To get a better understanding of how environmental issues are intersecting with other challenges unfolding in Israel and the region, we spoke to Dr. Tal about his research, his time in government, and his recommendations for what can be done to affect more action to address climate change.

Can you give us a general overview of how the Middle East as a region currently approaches climate-related and environmental policies?

Given the availability of inexpensive oil, it is not the surprising that many countries in the Middle East have a significant “carbon footprint.” Historically, there has been resistance to modify that energy profile. This is now starting to change. Just in December 2023, at the UN climate conference in Dubai, for the first time all Middle Eastern countries signed a pledge which ostensibly should lead to a decarbonized region. It’s fairly clear what needs to be done to achieve this, but there are enormous institutional and political obstacles to actually doing it. Each country in the Middle East functions as an “energy island” making renewable deployment much more difficult. Creating a regional electricity grid is a good place to start.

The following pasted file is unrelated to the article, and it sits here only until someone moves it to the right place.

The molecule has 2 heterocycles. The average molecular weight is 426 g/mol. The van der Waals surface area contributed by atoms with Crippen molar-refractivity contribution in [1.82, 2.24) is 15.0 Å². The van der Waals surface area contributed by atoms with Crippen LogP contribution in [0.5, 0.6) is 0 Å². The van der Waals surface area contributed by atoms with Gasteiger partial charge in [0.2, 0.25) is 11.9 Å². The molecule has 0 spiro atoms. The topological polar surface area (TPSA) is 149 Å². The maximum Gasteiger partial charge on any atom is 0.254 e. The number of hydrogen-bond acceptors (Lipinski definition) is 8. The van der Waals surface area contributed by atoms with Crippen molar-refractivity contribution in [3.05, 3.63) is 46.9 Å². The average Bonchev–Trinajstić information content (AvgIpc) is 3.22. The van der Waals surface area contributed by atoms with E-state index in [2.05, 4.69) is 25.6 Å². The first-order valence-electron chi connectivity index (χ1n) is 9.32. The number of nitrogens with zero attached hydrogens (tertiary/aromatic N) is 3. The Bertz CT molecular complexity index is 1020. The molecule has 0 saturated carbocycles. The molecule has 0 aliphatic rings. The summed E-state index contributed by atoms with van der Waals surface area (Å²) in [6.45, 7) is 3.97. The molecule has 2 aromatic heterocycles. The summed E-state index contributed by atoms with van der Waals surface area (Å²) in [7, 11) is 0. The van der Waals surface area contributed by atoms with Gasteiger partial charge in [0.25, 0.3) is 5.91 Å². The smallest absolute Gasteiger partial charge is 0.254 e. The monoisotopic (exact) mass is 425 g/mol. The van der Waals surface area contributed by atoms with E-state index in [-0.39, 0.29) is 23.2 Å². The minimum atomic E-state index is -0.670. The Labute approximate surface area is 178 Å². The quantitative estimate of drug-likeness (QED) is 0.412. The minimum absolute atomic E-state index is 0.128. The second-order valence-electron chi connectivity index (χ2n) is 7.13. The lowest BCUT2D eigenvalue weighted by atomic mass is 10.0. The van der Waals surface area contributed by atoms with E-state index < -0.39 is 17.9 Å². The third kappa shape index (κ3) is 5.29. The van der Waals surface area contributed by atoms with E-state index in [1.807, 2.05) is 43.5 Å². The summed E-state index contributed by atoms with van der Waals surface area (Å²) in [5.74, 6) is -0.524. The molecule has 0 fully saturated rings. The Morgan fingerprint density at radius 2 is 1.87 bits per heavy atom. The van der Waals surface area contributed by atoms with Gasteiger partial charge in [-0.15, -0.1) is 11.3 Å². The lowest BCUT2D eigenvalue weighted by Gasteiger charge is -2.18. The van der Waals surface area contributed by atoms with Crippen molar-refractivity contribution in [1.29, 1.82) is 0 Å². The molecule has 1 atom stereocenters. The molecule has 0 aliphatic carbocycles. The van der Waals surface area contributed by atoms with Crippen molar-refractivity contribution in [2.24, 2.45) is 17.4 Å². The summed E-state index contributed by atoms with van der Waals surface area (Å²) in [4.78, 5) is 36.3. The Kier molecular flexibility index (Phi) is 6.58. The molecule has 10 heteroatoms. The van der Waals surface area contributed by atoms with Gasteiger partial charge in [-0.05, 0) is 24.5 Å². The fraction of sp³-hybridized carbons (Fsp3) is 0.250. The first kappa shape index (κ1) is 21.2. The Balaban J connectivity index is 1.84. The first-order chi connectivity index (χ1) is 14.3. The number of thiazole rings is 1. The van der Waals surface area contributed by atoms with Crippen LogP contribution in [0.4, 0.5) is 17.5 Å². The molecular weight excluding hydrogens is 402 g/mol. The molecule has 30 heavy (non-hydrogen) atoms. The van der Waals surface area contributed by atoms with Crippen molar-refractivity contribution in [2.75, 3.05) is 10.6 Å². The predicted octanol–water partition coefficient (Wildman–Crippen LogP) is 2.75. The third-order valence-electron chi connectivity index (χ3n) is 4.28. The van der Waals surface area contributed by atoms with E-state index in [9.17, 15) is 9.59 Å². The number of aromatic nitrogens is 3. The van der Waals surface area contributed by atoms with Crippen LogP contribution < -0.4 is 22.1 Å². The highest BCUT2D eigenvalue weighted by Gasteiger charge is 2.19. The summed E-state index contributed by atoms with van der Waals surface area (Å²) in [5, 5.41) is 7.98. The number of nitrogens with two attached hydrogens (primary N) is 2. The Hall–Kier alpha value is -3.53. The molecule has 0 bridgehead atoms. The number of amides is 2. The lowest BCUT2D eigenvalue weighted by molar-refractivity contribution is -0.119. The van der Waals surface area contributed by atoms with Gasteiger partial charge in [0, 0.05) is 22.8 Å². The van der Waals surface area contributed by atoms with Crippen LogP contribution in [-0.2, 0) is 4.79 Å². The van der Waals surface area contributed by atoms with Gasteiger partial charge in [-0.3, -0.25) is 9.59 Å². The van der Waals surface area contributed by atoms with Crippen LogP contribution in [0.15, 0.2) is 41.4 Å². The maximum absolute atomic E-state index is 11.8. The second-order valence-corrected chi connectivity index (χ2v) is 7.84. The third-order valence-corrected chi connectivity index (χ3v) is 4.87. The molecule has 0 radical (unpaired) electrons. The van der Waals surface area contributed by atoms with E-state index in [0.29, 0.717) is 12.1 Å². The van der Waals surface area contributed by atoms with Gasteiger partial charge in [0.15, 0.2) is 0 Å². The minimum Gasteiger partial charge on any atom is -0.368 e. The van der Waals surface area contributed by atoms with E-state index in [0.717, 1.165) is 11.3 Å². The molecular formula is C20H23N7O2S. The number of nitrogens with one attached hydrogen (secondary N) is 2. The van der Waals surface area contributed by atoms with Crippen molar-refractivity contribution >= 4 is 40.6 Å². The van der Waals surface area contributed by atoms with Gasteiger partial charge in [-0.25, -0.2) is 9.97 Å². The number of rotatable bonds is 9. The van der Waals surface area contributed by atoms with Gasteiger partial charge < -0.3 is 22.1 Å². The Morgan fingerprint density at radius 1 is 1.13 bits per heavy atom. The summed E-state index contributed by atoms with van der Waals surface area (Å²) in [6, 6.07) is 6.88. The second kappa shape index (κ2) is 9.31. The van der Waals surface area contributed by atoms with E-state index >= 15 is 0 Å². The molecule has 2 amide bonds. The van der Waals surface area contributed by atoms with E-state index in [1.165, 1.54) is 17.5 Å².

Israel has an extremely creative climate tech ecosystem that’s producing everything from green hydrogen and fuel cells to cultured meat and milk. I am encouraged that countries like the United Arab Emirates have already begun to invest in Israeli start-ups and more established companies to provide the muscle they need to become transformative. A year ago, Israel, Jordan, and the UAE signed an agreement which, for the first time, will provide clean solar energy from Jordan (which has ample open space in its deserts) to Israel. In exchange, Israel will deliver inexpensive desalinized water to Jordan, which is perhaps the world’s most water scarce country.